How Big the Risk of Alcoholic Drinkers to Be Exposed to Breast Cancer

For years, a seemingly endless march of studies has pronounced that moderate consumption of alcohol could be beneficial for heart health. If you like a glass of wine with dinner, you’ve probably welcomed this news. But if you have other risk factors for breast cancer, you might want to scale back on your alcohol consumption.

Alcohol and the Heart

According to the Mayo Clinic, some of the studies suggesting that alcohol has heart-protective properties have focused on the potential health benefits of compounds in red wine called flavonoids, which are antioxidants that have been linked with reduced inflammation in the body and other health benefits that can reduce your chances of developing heart disease. Other studies have noted that a substance called resveratrol could be at work, and that moderate intake of alcohol can lead to a small increase in HDL cholesterol – that’s the good kind – and anti-clotting properties that can also be beneficial to heart health.

Therefore, some researchers and doctors have offered that drinking in moderation could be good for you. The American Heart Association defines drinking in moderation as one to two drinks per day for men and one drink per day for women. A drink is measured as about 10 grams of alcohol, which translates to one 12-ounce beer, four ounces of wine, 1.5 ounces of 80-proof spirits or 1 ounce of 100-proof spirits.

However, despite the fanfare surrounding some studies, the data on potential health benefits of alcohol is still mixed. The American Heart Association “does not recommend drinking wine or any other form of alcohol to gain these potential benefits, ” but it does recommend lowering your cholesterol and high blood pressure, getting plenty of physical activity, eating a healthy diet and controlling your weight.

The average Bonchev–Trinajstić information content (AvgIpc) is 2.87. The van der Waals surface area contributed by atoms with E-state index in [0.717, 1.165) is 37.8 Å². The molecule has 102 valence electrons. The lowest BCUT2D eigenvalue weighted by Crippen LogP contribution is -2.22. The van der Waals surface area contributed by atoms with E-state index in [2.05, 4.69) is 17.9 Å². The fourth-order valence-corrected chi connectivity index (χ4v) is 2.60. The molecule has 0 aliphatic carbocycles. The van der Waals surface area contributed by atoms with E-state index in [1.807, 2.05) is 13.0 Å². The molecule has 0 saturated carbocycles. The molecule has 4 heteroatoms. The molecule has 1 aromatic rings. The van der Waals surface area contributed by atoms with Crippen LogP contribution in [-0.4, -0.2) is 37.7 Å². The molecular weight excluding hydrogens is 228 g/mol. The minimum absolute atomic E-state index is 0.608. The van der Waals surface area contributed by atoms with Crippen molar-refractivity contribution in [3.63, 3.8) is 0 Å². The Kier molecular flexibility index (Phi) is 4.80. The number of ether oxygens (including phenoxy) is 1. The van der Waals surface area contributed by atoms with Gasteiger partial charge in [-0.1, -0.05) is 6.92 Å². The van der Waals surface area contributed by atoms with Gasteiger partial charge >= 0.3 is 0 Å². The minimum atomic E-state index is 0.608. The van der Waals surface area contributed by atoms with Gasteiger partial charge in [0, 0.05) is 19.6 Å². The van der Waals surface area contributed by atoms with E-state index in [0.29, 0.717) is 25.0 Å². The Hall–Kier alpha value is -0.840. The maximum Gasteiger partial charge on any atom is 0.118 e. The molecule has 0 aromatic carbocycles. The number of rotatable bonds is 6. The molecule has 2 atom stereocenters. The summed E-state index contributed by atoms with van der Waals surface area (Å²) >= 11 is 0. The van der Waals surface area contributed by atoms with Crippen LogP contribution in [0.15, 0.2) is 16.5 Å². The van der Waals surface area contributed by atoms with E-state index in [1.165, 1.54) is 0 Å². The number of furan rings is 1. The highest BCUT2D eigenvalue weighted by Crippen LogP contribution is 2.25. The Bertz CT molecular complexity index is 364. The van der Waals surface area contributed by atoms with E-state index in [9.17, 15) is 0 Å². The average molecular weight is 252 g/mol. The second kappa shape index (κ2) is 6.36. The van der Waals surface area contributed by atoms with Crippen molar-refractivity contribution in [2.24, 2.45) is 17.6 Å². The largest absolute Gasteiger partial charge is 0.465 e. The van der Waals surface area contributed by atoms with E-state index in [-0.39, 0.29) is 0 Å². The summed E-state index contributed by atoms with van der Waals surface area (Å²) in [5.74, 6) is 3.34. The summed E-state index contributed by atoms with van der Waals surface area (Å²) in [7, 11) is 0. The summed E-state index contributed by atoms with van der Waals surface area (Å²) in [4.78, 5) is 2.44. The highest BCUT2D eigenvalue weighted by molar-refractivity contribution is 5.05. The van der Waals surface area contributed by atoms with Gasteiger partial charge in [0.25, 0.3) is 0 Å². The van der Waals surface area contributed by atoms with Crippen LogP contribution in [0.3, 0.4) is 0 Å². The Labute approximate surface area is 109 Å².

Alcohol and Breast Cancer Risk

These health guidelines are similar to those offered by the American Cancer Society for helping to reduce your risk of cancer, which says limiting alcohol intake lowers the risk of developing breast cancer. “Even a few drinks a week is linked with an increased risk of breast cancer in women,” the ACS reports. “This risk may be especially high in women who do not get enough folate (a B vitamin) in their diet or through supplements. Alcohol can also raise estrogen levels in the body, which may explain some of the increased risk. Cutting back on alcohol may be an important way for many women to lower their risk of breast cancer.”

Dr. Melissa Pilewskie, a breast surgeon oncologist at Memorial Sloan Kettering Cancer Center in New York City, says “what we know from the data is that there is a low to moderate risk association with alcohol consumption and breast cancer risk.” She says women who drink one or more alcoholic drinks per day have a greater risk of developing breast cancer than women who don’t drink or drink just one drink per day. “Basically,” Pilewskie says, “women who don’t drink or have an occasional drink, there doesn’t seem to be an increased risk. But for those who drink more than, on average, one drink per day, we do see an increase in breast cancer risk.”

The size of this risk is similar to other “small risk factors, such as having a family member with breast cancer, obesity and things like that,” Pilewskie says. A 2017 reportproduced by the World Cancer Research Fund and the American Institute for Cancer Research pooled data from 16 studies looking at the connection between alcohol and premenopausal breast cancer and another 15 studies that examined the connection between alcohol and postmenopausal breast cancer. The report states that women who drank one alcoholic drink per day had a 5 percent increased risk of developing premenopausal breast cancer while postmenopausal women who drank one alcoholic drink per day had a 9 percent increased risk of developing breast cancer.